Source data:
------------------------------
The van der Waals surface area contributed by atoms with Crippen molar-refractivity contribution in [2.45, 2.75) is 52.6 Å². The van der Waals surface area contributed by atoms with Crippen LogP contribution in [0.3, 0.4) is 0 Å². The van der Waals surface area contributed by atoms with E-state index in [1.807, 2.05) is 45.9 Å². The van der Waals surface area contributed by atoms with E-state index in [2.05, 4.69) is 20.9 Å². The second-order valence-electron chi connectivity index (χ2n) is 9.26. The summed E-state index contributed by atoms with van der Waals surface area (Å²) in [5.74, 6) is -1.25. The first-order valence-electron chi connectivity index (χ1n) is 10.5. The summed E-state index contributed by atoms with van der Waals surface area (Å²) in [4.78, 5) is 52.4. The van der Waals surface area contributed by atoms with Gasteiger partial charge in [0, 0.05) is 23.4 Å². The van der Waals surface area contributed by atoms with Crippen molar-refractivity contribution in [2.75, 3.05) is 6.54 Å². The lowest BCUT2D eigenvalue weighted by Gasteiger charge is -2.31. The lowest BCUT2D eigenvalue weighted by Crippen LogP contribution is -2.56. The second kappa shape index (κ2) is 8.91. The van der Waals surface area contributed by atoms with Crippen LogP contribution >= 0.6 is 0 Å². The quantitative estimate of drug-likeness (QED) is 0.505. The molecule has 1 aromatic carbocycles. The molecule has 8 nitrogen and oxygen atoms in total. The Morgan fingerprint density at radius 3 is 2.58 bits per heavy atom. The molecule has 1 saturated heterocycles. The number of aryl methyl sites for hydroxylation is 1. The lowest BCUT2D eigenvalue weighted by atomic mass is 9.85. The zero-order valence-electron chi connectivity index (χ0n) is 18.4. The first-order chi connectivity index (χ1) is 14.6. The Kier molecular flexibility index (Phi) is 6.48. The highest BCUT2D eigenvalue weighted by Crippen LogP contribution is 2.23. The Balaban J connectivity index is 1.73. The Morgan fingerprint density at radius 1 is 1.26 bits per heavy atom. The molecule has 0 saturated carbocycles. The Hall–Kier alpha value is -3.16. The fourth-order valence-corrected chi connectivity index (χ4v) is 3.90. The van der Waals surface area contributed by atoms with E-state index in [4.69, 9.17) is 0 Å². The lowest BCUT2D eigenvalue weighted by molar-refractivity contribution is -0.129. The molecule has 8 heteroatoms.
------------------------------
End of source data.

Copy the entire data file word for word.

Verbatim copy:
The van der Waals surface area contributed by atoms with Crippen molar-refractivity contribution in [2.45, 2.75) is 52.6 Å². The van der Waals surface area contributed by atoms with Crippen LogP contribution in [0.3, 0.4) is 0 Å². The van der Waals surface area contributed by atoms with E-state index in [1.807, 2.05) is 45.9 Å². The van der Waals surface area contributed by atoms with E-state index in [2.05, 4.69) is 20.9 Å². The second-order valence-electron chi connectivity index (χ2n) is 9.26. The summed E-state index contributed by atoms with van der Waals surface area (Å²) in [5.74, 6) is -1.25. The first-order valence-electron chi connectivity index (χ1n) is 10.5. The summed E-state index contributed by atoms with van der Waals surface area (Å²) in [4.78, 5) is 52.4. The van der Waals surface area contributed by atoms with Gasteiger partial charge in [0, 0.05) is 23.4 Å². The van der Waals surface area contributed by atoms with Crippen molar-refractivity contribution in [2.75, 3.05) is 6.54 Å². The lowest BCUT2D eigenvalue weighted by Gasteiger charge is -2.31. The lowest BCUT2D eigenvalue weighted by Crippen LogP contribution is -2.56. The second kappa shape index (κ2) is 8.91. The van der Waals surface area contributed by atoms with Crippen LogP contribution >= 0.6 is 0 Å². The quantitative estimate of drug-likeness (QED) is 0.505. The molecule has 1 aromatic carbocycles. The molecule has 8 nitrogen and oxygen atoms in total. The Morgan fingerprint density at radius 3 is 2.58 bits per heavy atom. The molecule has 1 saturated heterocycles. The number of aryl methyl sites for hydroxylation is 1. The lowest BCUT2D eigenvalue weighted by atomic mass is 9.85. The zero-order valence-electron chi connectivity index (χ0n) is 18.4. The first-order chi connectivity index (χ1) is 14.6. The Kier molecular flexibility index (Phi) is 6.48. The highest BCUT2D eigenvalue weighted by Crippen LogP contribution is 2.23. The Balaban J connectivity index is 1.73. The Morgan fingerprint density at radius 1 is 1.26 bits per heavy atom. The molecule has 0 saturated carbocycles. The Hall–Kier alpha value is -3.16. The fourth-order valence-corrected chi connectivity index (χ4v) is 3.90. The van der Waals surface area contributed by atoms with E-state index in [4.69, 9.17) is 0 Å². The lowest BCUT2D eigenvalue weighted by molar-refractivity contribution is -0.129. The molecule has 8 heteroatoms.